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Managing absenteeism begins by selectively hiring people who prioritize attendance. Employers need to set a positive example by being properly staffed and recognizing those employees who have notable attendance records. When possible, employees should feel that they can approach their superiors regarding modified work schedules. It is also best to revise policies that involve employees losing earned time off if they will not be fully compensated for it.
Employers can begin managing absenteeism before they make hiring decisions. Chances are good that there will be less problems if efforts are made to identify which applicants have a history of calling off and which have negative views toward doing so. To be proactive in this regard, attendance should be prioritized during interviews, and applicants should be actively engaged in the conversation. The importance of checking an applicant's attendance history with former employers should prompt prospective employers to check all candidates' references.
If employers expect staff to view their roles as important and to show up for work, employers must also display high regard for each position. Managing absenteeism is done in large part by employers being properly staffed. When employers leave positions vacant and allow individuals to bear the burden of workloads that should not be theirs, a negative message may be communicated. It also increases the chances of workers experiencing burnout at a much faster rate.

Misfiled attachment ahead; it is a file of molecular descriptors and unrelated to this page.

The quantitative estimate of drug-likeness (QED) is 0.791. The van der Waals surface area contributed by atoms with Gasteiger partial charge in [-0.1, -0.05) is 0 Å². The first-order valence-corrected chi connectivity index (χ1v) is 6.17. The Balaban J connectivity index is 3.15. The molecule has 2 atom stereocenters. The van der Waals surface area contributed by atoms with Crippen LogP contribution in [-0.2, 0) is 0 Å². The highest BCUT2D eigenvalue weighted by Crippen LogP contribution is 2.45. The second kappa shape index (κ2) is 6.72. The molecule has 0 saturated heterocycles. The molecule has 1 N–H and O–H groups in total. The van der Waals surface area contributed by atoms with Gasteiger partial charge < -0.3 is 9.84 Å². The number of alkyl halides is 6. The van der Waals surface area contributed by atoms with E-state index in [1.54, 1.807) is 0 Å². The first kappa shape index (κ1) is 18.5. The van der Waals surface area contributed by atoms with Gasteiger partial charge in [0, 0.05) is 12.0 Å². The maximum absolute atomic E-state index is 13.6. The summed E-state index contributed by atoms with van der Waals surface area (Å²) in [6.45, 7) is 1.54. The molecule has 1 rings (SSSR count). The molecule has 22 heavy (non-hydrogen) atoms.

Employers can encourage those with good attendance records to continue doing well by recognizing their efforts. This is especially important in work environments where chronic absenteeism is a problem. If people who come to work are not treated any differently than those who often call off, the better employees may get discouraged and develop bad habits. There are a wide range of incentives that employers can offer, including attendance bonuses, prizes, and periodic early weekends.
Being open to modified work schedules can also help with managing absenteeism. If employees need to change their work schedules or to work from home for certain periods and it is possible for them to do so, employers should consider allowing it. The more convenient it is to work, the more likely individuals are to commit to it. If issues arise in employees' lives and they are under the impression that their employers are inflexible, they may simply choose to call off.
Policies that involve employees losing unused time off can counter efforts of managing absenteeism. Many individuals will call off of work simply to avoid losing the time that they have earned. Even those arrangements that involve employees being paid half of the value of their unused leave before it is eliminated are not sufficient, because it is still to an individual's benefit to call off and receive the full value of that time.
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